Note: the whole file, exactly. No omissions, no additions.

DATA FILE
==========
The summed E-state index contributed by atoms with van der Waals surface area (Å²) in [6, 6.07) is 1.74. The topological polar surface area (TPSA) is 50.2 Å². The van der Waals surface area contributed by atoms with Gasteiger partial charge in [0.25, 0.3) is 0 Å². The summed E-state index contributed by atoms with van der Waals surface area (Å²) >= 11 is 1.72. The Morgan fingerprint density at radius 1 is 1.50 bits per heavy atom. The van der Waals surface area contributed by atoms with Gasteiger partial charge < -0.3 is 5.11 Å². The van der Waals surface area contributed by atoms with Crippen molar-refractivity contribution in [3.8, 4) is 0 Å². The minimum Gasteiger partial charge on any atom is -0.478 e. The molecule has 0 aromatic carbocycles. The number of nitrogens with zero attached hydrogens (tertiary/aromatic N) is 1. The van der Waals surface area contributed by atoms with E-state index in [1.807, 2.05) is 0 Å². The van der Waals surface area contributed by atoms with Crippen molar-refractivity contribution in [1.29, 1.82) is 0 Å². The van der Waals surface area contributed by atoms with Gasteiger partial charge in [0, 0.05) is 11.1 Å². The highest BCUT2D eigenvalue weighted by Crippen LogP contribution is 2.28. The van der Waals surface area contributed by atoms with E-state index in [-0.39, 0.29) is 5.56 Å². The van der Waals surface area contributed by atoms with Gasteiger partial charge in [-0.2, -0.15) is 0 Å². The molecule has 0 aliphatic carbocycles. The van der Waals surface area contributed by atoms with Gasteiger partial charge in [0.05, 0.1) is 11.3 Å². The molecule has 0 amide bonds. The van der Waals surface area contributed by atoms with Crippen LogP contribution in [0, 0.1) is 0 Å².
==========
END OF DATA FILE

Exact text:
The summed E-state index contributed by atoms with van der Waals surface area (Å²) in [6, 6.07) is 1.74. The topological polar surface area (TPSA) is 50.2 Å². The van der Waals surface area contributed by atoms with Gasteiger partial charge in [0.25, 0.3) is 0 Å². The summed E-state index contributed by atoms with van der Waals surface area (Å²) >= 11 is 1.72. The Morgan fingerprint density at radius 1 is 1.50 bits per heavy atom. The van der Waals surface area contributed by atoms with Gasteiger partial charge < -0.3 is 5.11 Å². The van der Waals surface area contributed by atoms with Crippen molar-refractivity contribution in [3.8, 4) is 0 Å². The minimum Gasteiger partial charge on any atom is -0.478 e. The molecule has 0 aromatic carbocycles. The number of nitrogens with zero attached hydrogens (tertiary/aromatic N) is 1. The van der Waals surface area contributed by atoms with E-state index in [1.807, 2.05) is 0 Å². The van der Waals surface area contributed by atoms with Crippen molar-refractivity contribution in [1.29, 1.82) is 0 Å². The van der Waals surface area contributed by atoms with Gasteiger partial charge in [0, 0.05) is 11.1 Å². The highest BCUT2D eigenvalue weighted by Crippen LogP contribution is 2.28. The van der Waals surface area contributed by atoms with E-state index in [-0.39, 0.29) is 5.56 Å². The van der Waals surface area contributed by atoms with Gasteiger partial charge in [-0.2, -0.15) is 0 Å². The molecule has 0 aliphatic carbocycles. The van der Waals surface area contributed by atoms with Gasteiger partial charge in [0.05, 0.1) is 11.3 Å². The molecule has 0 amide bonds. The van der Waals surface area contributed by atoms with Crippen LogP contribution in [0, 0.1) is 0 Å².